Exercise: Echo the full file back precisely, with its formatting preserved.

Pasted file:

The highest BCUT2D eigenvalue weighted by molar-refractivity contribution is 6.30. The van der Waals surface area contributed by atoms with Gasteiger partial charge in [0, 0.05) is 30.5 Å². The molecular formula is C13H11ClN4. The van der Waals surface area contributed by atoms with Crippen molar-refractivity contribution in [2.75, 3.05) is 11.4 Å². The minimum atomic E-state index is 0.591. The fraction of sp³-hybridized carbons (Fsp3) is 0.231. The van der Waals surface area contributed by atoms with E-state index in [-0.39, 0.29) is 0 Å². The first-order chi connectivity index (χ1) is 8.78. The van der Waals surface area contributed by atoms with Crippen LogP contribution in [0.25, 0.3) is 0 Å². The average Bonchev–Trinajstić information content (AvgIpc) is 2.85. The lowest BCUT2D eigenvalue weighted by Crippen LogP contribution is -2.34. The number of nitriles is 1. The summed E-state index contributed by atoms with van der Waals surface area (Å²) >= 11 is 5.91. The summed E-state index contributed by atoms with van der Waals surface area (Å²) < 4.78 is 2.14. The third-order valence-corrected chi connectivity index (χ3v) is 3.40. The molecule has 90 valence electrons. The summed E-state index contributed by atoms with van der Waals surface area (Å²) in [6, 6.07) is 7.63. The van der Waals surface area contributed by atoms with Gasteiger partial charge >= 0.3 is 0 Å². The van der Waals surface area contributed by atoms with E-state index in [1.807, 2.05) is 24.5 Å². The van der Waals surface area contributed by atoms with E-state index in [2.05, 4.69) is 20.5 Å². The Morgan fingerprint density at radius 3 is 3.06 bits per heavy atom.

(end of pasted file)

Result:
The highest BCUT2D eigenvalue weighted by molar-refractivity contribution is 6.30. The van der Waals surface area contributed by atoms with Gasteiger partial charge in [0, 0.05) is 30.5 Å². The molecular formula is C13H11ClN4. The van der Waals surface area contributed by atoms with Crippen molar-refractivity contribution in [2.75, 3.05) is 11.4 Å². The minimum atomic E-state index is 0.591. The fraction of sp³-hybridized carbons (Fsp3) is 0.231. The van der Waals surface area contributed by atoms with E-state index in [-0.39, 0.29) is 0 Å². The first-order chi connectivity index (χ1) is 8.78. The van der Waals surface area contributed by atoms with Crippen LogP contribution in [0.25, 0.3) is 0 Å². The average Bonchev–Trinajstić information content (AvgIpc) is 2.85. The lowest BCUT2D eigenvalue weighted by Crippen LogP contribution is -2.34. The number of nitriles is 1. The summed E-state index contributed by atoms with van der Waals surface area (Å²) >= 11 is 5.91. The summed E-state index contributed by atoms with van der Waals surface area (Å²) < 4.78 is 2.14. The third-order valence-corrected chi connectivity index (χ3v) is 3.40. The molecule has 90 valence electrons. The summed E-state index contributed by atoms with van der Waals surface area (Å²) in [6, 6.07) is 7.63. The van der Waals surface area contributed by atoms with Gasteiger partial charge >= 0.3 is 0 Å². The van der Waals surface area contributed by atoms with E-state index in [1.807, 2.05) is 24.5 Å². The van der Waals surface area contributed by atoms with E-state index in [2.05, 4.69) is 20.5 Å². The Morgan fingerprint density at radius 3 is 3.06 bits per heavy atom.